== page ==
United States v. Cruikshank

Infobox SCOTUS case
Litigants = United States v. Cruikshank
ArgueDateA = March 30
ArgueDateB = April 1
ArgueYear = 1875
DecideDate = March 27
DecideYear = 1876
FullName = United States v. Cruikshank, et al.
USVol = 92
USPage = 542
Citation = 2. Otto 542; 23 L.Ed. 588
Prior =
Subsequent =
Holding = The First Amendment right to assembly was not intended to limit the powers of the State governments in respect to their own citizens and the Second Amendment has no other effect than to restrict the powers of the national government.
SCOTUS = 1874-1877
Majority = Waite
JoinMajority =Swayne, Miller, Field, Strong
Concurrence =
JoinConcurrence =
Concurrence2 =
JoinConcurrence2 =
Concurrence/Dissent =
JoinConcurrence/Dissent =
Dissent = Clifford
JoinDissent = Davis, Bradley, Hunt
Dissent2 =
JoinDissent2 =
LawsApplied =

"United States v. Cruikshank", 92 U.S. 542 (1875) [ussc|92|542|Full text of the decision courtesy of Findlaw.com] was an important United States Supreme Court decision in United States constitutional law, one of the earliest to deal with the application of the Bill of Rights to state governments following the adoption of the Fourteenth Amendment.

Background

On Easter Day 1873, an armed white militia attacked Republican freedmen who had gathered at the Colfax, Louisiana courthouse to protect it from a Democratic takeover. Although some of the African Americans were armed and initially defended themselves, estimates were that 100-280 were killed, most of them following surrender, and 50 that night who were being held as prisoner. A total of three whites were killed. This was in the tense aftermath of months of uncertainty following the disputed gubernatorial election of November 1872, when two parties declared victory at the state and local levels. The election was still unsettled in the spring, and both Republican and Fusionists had certified their own slates for the local offices of sheriff, parish justice of the peace, etc., in Grant Parish, where Colfax was the parish seat. Federal troops reinforced the election of the Republican governor.

Some members of the white mob were indicted and charged under the Enforcement Act of 1870. Among other provisions, the law made it a felony for two or more people conspired to deprive anyone of his constitutional rights.

Given the disproportionate rate of black fatalities, historians have come to call the event the Colfax Massacre. It was long called the Colfax Riot in local white communities, which suggests how they told the story — an event arising because blacks were out of control.

Ruling

The Supreme Court ruled on a range of issues and found the indictment faulty. It overturned the convictions of two defendants in the case. The Court did not incorporate the Bill of Rights to the states and found that the First Amendment right to assembly "was not intended to limit the powers of the State governments in respect to their own citizens" and that the Second Amendment "has no other effect than to restrict the powers of the national government."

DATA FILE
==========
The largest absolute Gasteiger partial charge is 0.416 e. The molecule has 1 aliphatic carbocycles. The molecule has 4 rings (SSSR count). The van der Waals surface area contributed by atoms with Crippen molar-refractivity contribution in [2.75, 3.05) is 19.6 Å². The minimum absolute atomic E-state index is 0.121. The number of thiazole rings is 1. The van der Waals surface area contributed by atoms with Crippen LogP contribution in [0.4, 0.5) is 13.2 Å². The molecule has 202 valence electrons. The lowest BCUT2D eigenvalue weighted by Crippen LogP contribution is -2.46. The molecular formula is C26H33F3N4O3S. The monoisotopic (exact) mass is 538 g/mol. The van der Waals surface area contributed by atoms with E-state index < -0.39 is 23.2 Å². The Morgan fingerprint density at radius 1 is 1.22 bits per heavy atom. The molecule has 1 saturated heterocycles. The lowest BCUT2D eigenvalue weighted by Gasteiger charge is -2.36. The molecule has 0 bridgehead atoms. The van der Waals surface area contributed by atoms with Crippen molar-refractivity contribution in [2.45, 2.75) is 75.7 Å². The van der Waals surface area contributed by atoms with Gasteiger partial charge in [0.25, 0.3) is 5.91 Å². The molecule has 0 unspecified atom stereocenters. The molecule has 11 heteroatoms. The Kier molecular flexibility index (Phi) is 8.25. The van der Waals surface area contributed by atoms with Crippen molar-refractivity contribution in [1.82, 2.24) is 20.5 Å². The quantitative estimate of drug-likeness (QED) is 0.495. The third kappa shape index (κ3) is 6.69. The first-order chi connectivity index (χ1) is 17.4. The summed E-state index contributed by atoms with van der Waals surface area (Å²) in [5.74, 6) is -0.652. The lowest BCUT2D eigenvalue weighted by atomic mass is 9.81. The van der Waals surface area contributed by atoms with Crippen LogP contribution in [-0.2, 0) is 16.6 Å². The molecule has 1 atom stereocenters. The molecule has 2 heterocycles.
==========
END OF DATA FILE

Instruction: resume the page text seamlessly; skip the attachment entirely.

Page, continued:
Although the Enforcement Act had been designed primarily to allow Federal enforcement and prosecution of actions of the Ku Klux Klan and other secret vigilante groups in preventing blacks from voting and murdering them, the "Cruikshank" court held that the Due Process and Equal Protection Clauses applied only to state action, and not to actions of individuals.

Dissent

Mr. Justice Clifford offered the dissenting opinion. He found that sec. 5 of the 14th amendment did, in fact, invest the federal government with the power to legislate the actions of individuals who restrict the constitutional rights of others.

Aftermath

In the short term, African Americans in the South were left to the mercy of increasingly hostile state governments, who did little to protect them. When white Democrats regained power in the late 1870s, they passed legislation making voter registration and elections more complicated, effectively stripping many blacks from voter rolls. Paramilitary violence continued to suppress African-American voting. From 1890 to 1908, ten of the eleven former Confederate states passed disfranchising constitutions or amendments, with provisions for poll taxes, residency requirements, literacy tests, and grandfather clauses that effectively disfranchised most black voters and many poor whites. The disfranchisement also meant that in most cases blacks could not serve on juries or hold any political office, which were restricted to voters.

The Cruikshank case effectively enabled political parties' use of paramilitary forces.

Continuing validity

Although significant portions of "Cruikshank" have been overturned by later decisions, it is still relied upon with some authority in other portions. "Cruikshank" and "Presser v. Illinois", which reaffirmed it in 1886, are the only significant Supreme Court interpretations of the Second Amendment until the murky "United States v. Miller" in 1939, but both preceded the court's general acceptance of the incorporation doctrine and have been questioned for that reason. However, the majority opinion of the Supreme Court in "District of Columbia v. Heller" in 2008, slip opinion 07-290, 51 fn 23, clearly suggested that "Cruikshank" and the chain of cases flowing from it would no longer be considered good law as a result of the radically changed view of the Fourteenth Amendment when that issue eventually comes before the courts:

ee also

* List of United States Supreme Court cases, volume 92

References

External links

*caselaw source
case="United States v. Cruikshank", 92 U.S. 542 (1875)
enfacto=http://www.enfacto.com/case/U.S./92/542/
justia=http://www.justia.us/us/92/542/case.html


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